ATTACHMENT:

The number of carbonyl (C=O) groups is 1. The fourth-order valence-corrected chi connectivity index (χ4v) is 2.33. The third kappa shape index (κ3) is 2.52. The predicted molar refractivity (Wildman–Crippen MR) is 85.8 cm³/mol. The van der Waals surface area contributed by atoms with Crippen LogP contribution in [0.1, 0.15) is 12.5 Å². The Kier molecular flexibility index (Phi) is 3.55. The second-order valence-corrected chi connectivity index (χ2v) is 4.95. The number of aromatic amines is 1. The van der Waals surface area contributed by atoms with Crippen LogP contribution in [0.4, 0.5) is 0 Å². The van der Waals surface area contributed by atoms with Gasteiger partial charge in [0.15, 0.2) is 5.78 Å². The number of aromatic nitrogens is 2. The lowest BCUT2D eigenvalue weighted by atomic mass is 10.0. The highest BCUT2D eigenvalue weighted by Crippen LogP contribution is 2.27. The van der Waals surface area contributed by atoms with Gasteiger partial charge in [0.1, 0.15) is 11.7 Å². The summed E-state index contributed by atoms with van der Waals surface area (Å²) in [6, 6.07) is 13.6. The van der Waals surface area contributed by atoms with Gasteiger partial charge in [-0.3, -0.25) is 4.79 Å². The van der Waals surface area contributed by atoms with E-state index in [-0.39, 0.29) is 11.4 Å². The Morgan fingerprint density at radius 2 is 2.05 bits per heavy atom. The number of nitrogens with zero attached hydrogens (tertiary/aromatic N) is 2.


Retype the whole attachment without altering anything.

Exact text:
The number of carbonyl (C=O) groups is 1. The fourth-order valence-corrected chi connectivity index (χ4v) is 2.33. The third kappa shape index (κ3) is 2.52. The predicted molar refractivity (Wildman–Crippen MR) is 85.8 cm³/mol. The van der Waals surface area contributed by atoms with Crippen LogP contribution in [0.1, 0.15) is 12.5 Å². The Kier molecular flexibility index (Phi) is 3.55. The second-order valence-corrected chi connectivity index (χ2v) is 4.95. The number of aromatic amines is 1. The van der Waals surface area contributed by atoms with Crippen LogP contribution in [0.4, 0.5) is 0 Å². The van der Waals surface area contributed by atoms with Gasteiger partial charge in [0.15, 0.2) is 5.78 Å². The number of aromatic nitrogens is 2. The lowest BCUT2D eigenvalue weighted by atomic mass is 10.0. The highest BCUT2D eigenvalue weighted by Crippen LogP contribution is 2.27. The van der Waals surface area contributed by atoms with Gasteiger partial charge in [0.1, 0.15) is 11.7 Å². The summed E-state index contributed by atoms with van der Waals surface area (Å²) in [6, 6.07) is 13.6. The van der Waals surface area contributed by atoms with Gasteiger partial charge in [-0.3, -0.25) is 4.79 Å². The van der Waals surface area contributed by atoms with E-state index in [-0.39, 0.29) is 11.4 Å². The Morgan fingerprint density at radius 2 is 2.05 bits per heavy atom. The number of nitrogens with zero attached hydrogens (tertiary/aromatic N) is 2.